However, if we consider the behavior of the US government in just one specific case we can have a better idea of the reality. Venezuela requested the extradition of Luis Posada Carriles, a known terrorist who has to face justice for a vicious terrorist attack that left 73 innocent civilians dead. To date, Posada not only remains free in South Florida, but he is still plotting against our countries. President Obama ought to comply with the U.S. government’s international treaty obligations and either extradite Posada or try him for 73 counts of first-degree murder in the United States. It should also detain him immediately under the authority granted the Executive under the provisions of the Patriot Act that was enacted to combat terrorism.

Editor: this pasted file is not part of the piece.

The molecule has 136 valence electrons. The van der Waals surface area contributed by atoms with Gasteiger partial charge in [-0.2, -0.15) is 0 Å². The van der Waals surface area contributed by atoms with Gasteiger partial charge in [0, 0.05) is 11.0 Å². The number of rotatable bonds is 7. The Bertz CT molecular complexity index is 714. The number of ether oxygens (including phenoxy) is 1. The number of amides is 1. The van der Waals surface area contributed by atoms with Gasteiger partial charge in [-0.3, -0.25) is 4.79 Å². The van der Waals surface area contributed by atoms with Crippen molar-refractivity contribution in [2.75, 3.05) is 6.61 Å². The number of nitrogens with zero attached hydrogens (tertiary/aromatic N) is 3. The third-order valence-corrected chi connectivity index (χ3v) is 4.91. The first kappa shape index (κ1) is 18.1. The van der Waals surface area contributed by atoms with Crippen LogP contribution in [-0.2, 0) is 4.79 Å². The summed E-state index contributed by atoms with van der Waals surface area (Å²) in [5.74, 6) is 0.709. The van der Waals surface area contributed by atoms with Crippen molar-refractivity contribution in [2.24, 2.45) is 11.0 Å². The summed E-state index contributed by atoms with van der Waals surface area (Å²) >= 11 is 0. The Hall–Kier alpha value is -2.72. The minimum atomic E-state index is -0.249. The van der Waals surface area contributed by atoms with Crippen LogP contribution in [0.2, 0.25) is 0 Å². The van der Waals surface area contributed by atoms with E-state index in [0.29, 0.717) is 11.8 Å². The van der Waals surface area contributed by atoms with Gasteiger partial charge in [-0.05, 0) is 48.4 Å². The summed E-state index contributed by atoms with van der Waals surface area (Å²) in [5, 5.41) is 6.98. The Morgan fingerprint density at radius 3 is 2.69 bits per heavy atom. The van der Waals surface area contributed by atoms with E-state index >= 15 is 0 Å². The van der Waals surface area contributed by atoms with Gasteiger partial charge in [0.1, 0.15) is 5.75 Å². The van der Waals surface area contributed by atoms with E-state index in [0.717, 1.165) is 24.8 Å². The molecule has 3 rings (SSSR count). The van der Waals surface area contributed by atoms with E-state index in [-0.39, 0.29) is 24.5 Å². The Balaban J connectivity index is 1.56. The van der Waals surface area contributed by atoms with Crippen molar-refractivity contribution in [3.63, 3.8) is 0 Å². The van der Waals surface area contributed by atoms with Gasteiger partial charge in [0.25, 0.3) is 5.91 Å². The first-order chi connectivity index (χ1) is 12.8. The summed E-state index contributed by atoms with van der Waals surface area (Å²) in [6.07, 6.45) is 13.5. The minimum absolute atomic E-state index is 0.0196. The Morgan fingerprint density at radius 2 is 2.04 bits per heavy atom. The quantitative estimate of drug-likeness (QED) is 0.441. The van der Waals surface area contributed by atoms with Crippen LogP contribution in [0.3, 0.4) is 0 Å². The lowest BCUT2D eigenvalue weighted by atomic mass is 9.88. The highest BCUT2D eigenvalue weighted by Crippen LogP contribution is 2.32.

On the other hand, the lack of influence and power of the US government in the Latin American region is real. For instance, in December, 2011, Venezuela hosted the formation of CELAC, the Community of Latin American and Caribbean States.  Its purpose is to be a regional bloc that is a strong voice for its members, that furthers more cooperation amongst them and actively challenges U.S. domination of the region. Unlike the Organization of American States (OAS), CELAC excludes the United States and Canada.

In June 5th, in the last meeting of the OAE in Cochabamba, the General Assembly approved by consensus the Social Charter of the Americas, a project that Venezuela has been pushing since 2001, which outlines social, cultural, and economic rights. In that meeting, the some ALBA countries stated that the OAS has to change to express the interests of the member states or disappear.

No Responses

Leave a Reply

Your email address will not be published. Required fields are marked *

This site uses Akismet to reduce spam. Learn how your comment data is processed.